Tuesday, October 11, 2011

The Forest

Colby and his buddy Brooklyn enjoy some downtime.

Earlier tonight I was feeling like the worst mother ever. I was home for less than an hour between working late and heading off to a league volleyball game. None of the kids were happy to see me go, especially Miss Lily, who was told weeks ago that she could come with me to watch me play a late game.

The time never seems right. This week she's recovering from pneumonia, and I knew I wouldn't be home until at least 9:30 p.m., a bit late when there are three days left in the school week.

It is hard to describe the guilt that comes with motherhood, especially motherhood times four. I decided to do this ten-week session of league volleyball for me. While I am enjoying it, I am learning that putting the oxygen mask on myself first, so to speak, also comes with pain.

I really do hate these times when I'm running like a crazy chicken with my head cut off. I know I am not alone in this, although sometimes it feels that way. There are millions of mothers out there trying to balance this crazy life and learning that, oh yes, it's true, that sometimes fatherhood really is motherhood without the guilt (and a million other things.)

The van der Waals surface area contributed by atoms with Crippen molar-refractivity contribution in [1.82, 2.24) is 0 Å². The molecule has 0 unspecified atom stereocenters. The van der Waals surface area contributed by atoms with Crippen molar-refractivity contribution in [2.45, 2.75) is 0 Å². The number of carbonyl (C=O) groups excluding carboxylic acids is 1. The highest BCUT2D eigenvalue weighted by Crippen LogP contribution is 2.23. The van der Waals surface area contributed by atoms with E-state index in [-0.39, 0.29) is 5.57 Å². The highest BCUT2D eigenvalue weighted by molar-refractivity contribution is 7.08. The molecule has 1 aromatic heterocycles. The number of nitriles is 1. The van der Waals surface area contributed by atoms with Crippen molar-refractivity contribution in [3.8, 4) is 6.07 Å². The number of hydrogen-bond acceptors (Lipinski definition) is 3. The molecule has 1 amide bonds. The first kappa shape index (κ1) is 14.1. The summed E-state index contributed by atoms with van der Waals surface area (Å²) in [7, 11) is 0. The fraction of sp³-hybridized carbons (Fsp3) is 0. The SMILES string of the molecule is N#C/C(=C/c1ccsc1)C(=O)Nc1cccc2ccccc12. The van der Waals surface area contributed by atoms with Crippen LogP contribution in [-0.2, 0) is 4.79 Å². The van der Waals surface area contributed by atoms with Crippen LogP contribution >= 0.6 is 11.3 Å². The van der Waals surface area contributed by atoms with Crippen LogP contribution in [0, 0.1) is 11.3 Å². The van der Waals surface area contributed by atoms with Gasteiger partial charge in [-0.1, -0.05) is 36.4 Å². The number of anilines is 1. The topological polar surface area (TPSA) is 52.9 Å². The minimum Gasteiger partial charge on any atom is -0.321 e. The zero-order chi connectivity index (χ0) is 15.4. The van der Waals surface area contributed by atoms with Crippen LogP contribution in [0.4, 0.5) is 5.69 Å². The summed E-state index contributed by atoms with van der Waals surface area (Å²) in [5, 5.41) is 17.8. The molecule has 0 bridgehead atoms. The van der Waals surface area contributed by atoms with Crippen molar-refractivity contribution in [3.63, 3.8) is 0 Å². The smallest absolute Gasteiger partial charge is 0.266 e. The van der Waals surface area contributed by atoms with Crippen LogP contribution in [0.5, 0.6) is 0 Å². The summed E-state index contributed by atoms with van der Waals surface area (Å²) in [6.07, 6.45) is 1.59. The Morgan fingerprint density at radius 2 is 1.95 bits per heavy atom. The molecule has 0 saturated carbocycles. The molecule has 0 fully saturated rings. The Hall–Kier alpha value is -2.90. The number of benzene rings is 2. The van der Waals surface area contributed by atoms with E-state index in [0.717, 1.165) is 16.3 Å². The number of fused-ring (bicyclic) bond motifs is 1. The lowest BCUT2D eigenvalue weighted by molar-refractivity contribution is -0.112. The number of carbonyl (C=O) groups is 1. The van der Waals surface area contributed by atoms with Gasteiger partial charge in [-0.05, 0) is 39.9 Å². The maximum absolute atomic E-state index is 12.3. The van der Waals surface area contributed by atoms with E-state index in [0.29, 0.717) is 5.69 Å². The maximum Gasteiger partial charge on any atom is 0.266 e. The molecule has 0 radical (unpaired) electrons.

As I drove alone to the game tonight, I found some solace on my iPod. I clicked on an oldie -- Bread's "Anthology" -- and it brought back memories of hours and hours spent "sitting on the wall" during my teenage years alone in my bedroom. I had the highest vertical jump in the history of my high school volleyball coach's tenure at the time. Every night I honed it by sitting on the wall and strengthening my quad muscles, sometimes for an hour at a time. Those days taught me tolerance and discipline. I learned a ton of albums, wrote in my journal, chatted on the phone.

Tonight, I got my $*^ kicked on the volleyball court. In spite of it, I left the gym feeling amazing. I had a great workout, an hour of physical play, good teammates.

And daddy handled bedtime, set the trash to the curb, and greeted me with a smile.

The worst mother in the world is feeling better, as one might suspect. Tomorrow is another day, another chance to get this right. If I can just keep giving my kids the right tools, they'll be stronger. There will be days when they have to go it alone, with mommy at work, on a trip, at a ballgame. But they'll be fine. And I'll give them kisses and cuddles every chance I get.

Balance is a beautiful thing. It's precious and it's rare. I just have to remind myself, often, to see the forest and not the trees.

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